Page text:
We request the UNHCR to protect registered refugees and urgently work on their applications to secure asylum request to third countries.

We request the third countries governments and societies to support refugees who are in urgent need of security for their lives in providing asylum and urgent process for their resettlement.

Peace and justice for all,

Yours Sincerely,

Dinknesh Deressa Kitila
International Oromo women’s Organization
Board Director

Injustice anywhere is injustice everywhere!!!


OMN: Jim Bernholtz’s Appeal on The Disappearance of Dabbasa Guyyo Nov. 14, 2015

Kenya: KDF deployed at border after Ethiopian forces kill Kenya police November 21, 2015

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MARSABIT: The Kenya Defence Force (KDF) has moved its armoured vehicles and tanks from the Odha Military Camp in Moyale to Sololo following an invasion by Ethiopian forces who killed three police officers.




MARSABIT (The Standard): The development last evening follows a fierce gun battle earlier in the day between Kenya police and Ethiopian forces at Anona and parts of Sololo Township in Kenyan territory.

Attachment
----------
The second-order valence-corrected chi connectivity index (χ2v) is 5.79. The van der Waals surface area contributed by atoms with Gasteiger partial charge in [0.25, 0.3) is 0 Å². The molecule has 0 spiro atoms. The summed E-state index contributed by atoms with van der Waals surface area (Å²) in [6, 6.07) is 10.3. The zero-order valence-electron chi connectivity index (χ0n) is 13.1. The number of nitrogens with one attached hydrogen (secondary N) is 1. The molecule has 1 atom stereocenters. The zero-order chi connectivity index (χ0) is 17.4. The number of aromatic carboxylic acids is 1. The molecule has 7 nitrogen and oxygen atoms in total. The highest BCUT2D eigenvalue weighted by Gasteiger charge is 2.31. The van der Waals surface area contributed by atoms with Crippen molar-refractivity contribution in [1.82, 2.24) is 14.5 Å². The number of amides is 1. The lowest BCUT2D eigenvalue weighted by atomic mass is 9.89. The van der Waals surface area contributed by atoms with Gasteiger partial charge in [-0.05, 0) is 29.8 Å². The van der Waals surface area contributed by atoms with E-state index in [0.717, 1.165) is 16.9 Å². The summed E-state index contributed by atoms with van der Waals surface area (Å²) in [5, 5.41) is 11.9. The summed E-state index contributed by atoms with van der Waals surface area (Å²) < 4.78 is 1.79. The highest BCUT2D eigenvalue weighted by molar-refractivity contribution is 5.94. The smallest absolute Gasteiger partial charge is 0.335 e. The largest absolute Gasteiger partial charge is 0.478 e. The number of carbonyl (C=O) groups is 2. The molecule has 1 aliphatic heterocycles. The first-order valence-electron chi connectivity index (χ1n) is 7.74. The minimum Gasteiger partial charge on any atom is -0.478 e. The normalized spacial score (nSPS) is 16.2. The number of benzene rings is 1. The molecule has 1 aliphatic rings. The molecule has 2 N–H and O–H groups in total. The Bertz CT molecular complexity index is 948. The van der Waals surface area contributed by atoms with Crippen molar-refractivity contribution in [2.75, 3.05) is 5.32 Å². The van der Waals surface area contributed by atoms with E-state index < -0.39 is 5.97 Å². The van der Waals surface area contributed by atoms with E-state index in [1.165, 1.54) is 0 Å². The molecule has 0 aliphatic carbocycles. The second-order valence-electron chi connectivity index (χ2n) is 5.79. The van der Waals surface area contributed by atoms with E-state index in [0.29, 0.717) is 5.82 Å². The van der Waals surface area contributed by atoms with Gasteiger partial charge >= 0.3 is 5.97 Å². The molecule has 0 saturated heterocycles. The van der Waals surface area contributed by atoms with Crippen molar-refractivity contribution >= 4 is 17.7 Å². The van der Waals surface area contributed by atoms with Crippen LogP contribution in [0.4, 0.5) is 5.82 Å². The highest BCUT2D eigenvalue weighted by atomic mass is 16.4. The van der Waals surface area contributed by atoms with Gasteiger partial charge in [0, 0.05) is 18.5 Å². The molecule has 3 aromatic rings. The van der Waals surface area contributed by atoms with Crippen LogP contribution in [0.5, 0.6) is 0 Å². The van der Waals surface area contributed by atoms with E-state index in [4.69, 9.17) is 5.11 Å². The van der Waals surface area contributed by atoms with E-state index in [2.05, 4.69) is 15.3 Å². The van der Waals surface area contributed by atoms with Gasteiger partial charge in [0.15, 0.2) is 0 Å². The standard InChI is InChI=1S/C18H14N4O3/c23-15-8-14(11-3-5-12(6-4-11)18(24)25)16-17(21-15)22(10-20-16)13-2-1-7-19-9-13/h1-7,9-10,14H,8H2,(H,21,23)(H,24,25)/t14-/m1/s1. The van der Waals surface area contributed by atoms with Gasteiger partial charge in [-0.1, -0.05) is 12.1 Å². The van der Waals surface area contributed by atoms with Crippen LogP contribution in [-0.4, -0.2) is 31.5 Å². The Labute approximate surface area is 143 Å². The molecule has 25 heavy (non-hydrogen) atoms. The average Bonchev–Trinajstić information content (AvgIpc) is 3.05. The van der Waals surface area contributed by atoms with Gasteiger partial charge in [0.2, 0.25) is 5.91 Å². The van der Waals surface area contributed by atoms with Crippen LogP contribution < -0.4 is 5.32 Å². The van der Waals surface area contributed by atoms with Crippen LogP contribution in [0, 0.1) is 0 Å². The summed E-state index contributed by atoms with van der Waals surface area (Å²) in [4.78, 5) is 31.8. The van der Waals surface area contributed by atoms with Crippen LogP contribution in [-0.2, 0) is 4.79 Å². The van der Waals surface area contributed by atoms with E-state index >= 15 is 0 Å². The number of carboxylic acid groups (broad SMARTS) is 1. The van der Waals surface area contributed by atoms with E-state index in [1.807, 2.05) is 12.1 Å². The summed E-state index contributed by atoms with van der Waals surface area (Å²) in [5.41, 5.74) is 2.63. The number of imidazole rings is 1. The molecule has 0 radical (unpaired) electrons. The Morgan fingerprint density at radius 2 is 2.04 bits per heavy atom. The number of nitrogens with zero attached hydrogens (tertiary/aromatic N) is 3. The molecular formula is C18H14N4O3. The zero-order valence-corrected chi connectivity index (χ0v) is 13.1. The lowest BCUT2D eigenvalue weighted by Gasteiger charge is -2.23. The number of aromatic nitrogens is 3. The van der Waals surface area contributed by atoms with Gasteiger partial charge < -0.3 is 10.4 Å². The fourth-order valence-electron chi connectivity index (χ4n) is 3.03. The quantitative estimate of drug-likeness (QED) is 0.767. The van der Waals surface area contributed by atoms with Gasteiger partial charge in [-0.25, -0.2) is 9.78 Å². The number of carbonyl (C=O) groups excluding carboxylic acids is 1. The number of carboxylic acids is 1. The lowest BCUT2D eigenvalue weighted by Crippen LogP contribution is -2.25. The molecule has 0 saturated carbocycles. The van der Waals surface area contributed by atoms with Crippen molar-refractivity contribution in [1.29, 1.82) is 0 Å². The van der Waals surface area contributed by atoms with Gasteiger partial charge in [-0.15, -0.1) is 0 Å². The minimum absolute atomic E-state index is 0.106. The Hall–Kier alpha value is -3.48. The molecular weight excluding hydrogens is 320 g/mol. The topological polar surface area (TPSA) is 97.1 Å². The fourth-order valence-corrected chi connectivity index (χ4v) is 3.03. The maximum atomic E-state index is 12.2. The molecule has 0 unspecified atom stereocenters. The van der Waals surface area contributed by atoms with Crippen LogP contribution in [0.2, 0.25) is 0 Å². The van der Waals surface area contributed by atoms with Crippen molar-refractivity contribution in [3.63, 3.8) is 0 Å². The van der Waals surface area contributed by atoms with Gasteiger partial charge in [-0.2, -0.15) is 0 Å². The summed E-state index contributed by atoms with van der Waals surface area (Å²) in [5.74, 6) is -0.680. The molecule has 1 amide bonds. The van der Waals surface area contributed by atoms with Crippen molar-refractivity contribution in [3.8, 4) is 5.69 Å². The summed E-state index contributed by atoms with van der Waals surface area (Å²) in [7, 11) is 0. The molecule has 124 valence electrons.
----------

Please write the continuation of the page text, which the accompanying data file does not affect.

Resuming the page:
Marsabit County Police Commander Bernard Kogo said three Kenyan security officers were killed but declined to reveal the casualty on the Ethiopian side.  “We lost three officers at the border (Sololo) and I do not know what happened on their (Ethiopian) side,”  said Mr Kogo. On Thursday, a senior provincial administrator  identified a senior chief   who was gunned down by allegedly rebels from the Oromo Liberation Front (OLF). Ethiopia is fighting the rag-tag OLF rebels in Ethiopia and parts of Marsabit County that it claims hosts their rivals. OLF is opposed to Ethiopia’s ruling regime and claims it has marginalised the majority of Oromia-speaking people who include the Borana, also found in Kenya. At dawn Friday, Ethiopian forces in full military attire invaded villages in Sololo District where locals led by area MP Roba Duba said at least 24 Kenyans were abducted. “Eleven people were rounded up and taken away by Ethiopian soldiers. Before that they beat up everyone in their sight with gun butts, kicks and blows,’’ said Adan Jirma, a resident of Sololo South.

See also: Ethiopian soldiers cross to Kenya, kill three policemen, five missing At around midday Friday, Ethiopians soldiers made a second invasion in the two centres while backed by armoured vehicles.